Sensible Shoes

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Steve CDN

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When someone in their Golden Years wants to take? up hiking in the wilderness, at exotic locations we can get to with our RV's and SUV's besides a good portable GPS, what kind of hiking shoes provide comfort and safety?? Do you have to spend a couple of hundred dollars to ensure your feet don't give up half way into your excursion?
 

Ned

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If you are going to do extensive hiking, DO NOT skimp on your boots (not shoes).  Yes, a good pair will cost $100 and up, but if you don't get good fitting boots, you will not enjoy the experience and may even cause bodily harm to your feet.  There is also the safety issue as many places require good traction and good hiking boots are designed for that.

If your feet give up half way in, you'll never get back :)
 

Ron

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If you are going to do extensive hiking, DO NOT skimp on your boots (not shoes).  Yes, a good pair will cost $100 and up, but if you don't get good fitting boots, you will not enjoy the experience and may even cause bodily harm to your feet.  There is also the safety issue as many places require good traction and good hiking boots are designed for that.

Lets see all my western boots cost over $100.00 Does that mean they will be comfortable on a 20 mile hike?(BG)



 

Ned

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Probably not as those are not hiking boots.  But it's your feet :)
 

Ron

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Ned said:
Probably not as those are not hiking boots.? But it's your feet :)

I have worn western boots on some pretty good hikes but there are times when a good set of hiking boots are in order.  Sam & I each have a pair.
 

Pat

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Ned:  Why do people's feet always slip into the toes of hiking boots when they are going downhill?  Doesn't anybody make a boot that holds at your ankles or something?  'Course, then you run the risk of circulation cut off if the shoes are laced too tight.  So I bike.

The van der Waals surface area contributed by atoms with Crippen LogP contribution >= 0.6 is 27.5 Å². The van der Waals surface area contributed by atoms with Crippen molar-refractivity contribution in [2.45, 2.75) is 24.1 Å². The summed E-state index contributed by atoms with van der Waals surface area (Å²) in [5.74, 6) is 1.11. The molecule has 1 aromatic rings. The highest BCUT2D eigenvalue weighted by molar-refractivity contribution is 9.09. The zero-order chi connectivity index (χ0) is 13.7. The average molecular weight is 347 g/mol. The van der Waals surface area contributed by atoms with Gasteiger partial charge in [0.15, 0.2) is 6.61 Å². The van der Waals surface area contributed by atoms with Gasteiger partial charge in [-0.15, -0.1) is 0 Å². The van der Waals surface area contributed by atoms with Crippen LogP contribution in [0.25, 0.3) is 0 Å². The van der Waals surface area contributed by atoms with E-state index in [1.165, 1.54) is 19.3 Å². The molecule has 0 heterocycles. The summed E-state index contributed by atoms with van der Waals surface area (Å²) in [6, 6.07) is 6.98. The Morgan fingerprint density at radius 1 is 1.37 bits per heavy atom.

--pat
 

Ron

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Pat Alexander said:
Ned:? Why do people's feet always slip into the toes of hiking boots when they are going downhill?? Doesn't anybody make a boot that holds at your ankles or something?? 'Course, then you run the risk of circulation cut off if the shoes are laced too tight.? So I bike.

--pat

Hmmm, does that mean it is more comfortable to go up hill ??? ??? ???
 

BruceinFL

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Pat Alexander said:
Ned:? Why do people's feet always slip into the toes of hiking boots when they are going downhill?? Doesn't anybody make a boot that holds at your ankles or something?? 'Course, then you run the risk of circulation cut off if the shoes are laced too tight.? So I bike.

--pat

I agree about the downhill problem. What I do is by a pair of boot 1/2 size bigger than I need. Works most of the time.

 

Ned

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Pat Alexander said:
Ned: Why do people's feet always slip into the toes of hiking boots when they are going downhill? Doesn't anybody make a boot that holds at your ankles or something?

The wrong size or gravity?
 

Lorna